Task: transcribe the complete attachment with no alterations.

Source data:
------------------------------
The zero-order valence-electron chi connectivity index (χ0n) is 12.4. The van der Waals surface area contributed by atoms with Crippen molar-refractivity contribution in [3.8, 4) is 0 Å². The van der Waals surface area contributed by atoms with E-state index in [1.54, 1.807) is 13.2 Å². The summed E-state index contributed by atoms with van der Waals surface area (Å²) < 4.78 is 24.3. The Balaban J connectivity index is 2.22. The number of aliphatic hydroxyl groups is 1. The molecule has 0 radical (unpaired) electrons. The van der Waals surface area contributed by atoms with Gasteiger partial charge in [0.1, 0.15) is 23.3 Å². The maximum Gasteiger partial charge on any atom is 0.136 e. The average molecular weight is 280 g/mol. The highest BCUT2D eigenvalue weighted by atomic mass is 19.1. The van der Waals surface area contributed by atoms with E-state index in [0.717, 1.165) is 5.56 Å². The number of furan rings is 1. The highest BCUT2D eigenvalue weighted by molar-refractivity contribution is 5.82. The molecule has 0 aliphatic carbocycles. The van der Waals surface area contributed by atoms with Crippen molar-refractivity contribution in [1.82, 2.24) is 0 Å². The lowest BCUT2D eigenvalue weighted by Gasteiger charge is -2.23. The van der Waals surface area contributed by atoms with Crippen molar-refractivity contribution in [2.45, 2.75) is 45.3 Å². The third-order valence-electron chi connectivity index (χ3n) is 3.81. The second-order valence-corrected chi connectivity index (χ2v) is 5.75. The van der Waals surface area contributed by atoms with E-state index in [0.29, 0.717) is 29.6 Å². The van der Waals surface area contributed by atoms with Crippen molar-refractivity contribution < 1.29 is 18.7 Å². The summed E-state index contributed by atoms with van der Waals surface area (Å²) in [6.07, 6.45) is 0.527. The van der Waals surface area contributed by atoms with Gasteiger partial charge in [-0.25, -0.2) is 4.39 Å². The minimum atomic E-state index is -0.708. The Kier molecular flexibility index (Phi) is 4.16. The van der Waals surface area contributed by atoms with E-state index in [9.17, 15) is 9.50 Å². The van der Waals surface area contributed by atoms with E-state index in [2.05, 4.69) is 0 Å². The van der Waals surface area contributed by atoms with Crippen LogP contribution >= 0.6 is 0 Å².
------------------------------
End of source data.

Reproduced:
The zero-order valence-electron chi connectivity index (χ0n) is 12.4. The van der Waals surface area contributed by atoms with Crippen molar-refractivity contribution in [3.8, 4) is 0 Å². The van der Waals surface area contributed by atoms with E-state index in [1.54, 1.807) is 13.2 Å². The summed E-state index contributed by atoms with van der Waals surface area (Å²) < 4.78 is 24.3. The Balaban J connectivity index is 2.22. The number of aliphatic hydroxyl groups is 1. The molecule has 0 radical (unpaired) electrons. The van der Waals surface area contributed by atoms with Gasteiger partial charge in [0.1, 0.15) is 23.3 Å². The maximum Gasteiger partial charge on any atom is 0.136 e. The average molecular weight is 280 g/mol. The highest BCUT2D eigenvalue weighted by atomic mass is 19.1. The van der Waals surface area contributed by atoms with E-state index in [0.717, 1.165) is 5.56 Å². The number of furan rings is 1. The highest BCUT2D eigenvalue weighted by molar-refractivity contribution is 5.82. The molecule has 0 aliphatic carbocycles. The van der Waals surface area contributed by atoms with Crippen molar-refractivity contribution in [1.82, 2.24) is 0 Å². The lowest BCUT2D eigenvalue weighted by Gasteiger charge is -2.23. The van der Waals surface area contributed by atoms with Crippen molar-refractivity contribution in [2.45, 2.75) is 45.3 Å². The third-order valence-electron chi connectivity index (χ3n) is 3.81. The second-order valence-corrected chi connectivity index (χ2v) is 5.75. The van der Waals surface area contributed by atoms with E-state index in [0.29, 0.717) is 29.6 Å². The van der Waals surface area contributed by atoms with Crippen molar-refractivity contribution < 1.29 is 18.7 Å². The summed E-state index contributed by atoms with van der Waals surface area (Å²) in [6.07, 6.45) is 0.527. The van der Waals surface area contributed by atoms with Gasteiger partial charge in [-0.25, -0.2) is 4.39 Å². The minimum atomic E-state index is -0.708. The Kier molecular flexibility index (Phi) is 4.16. The van der Waals surface area contributed by atoms with E-state index in [9.17, 15) is 9.50 Å². The van der Waals surface area contributed by atoms with E-state index in [2.05, 4.69) is 0 Å². The van der Waals surface area contributed by atoms with Crippen LogP contribution >= 0.6 is 0 Å².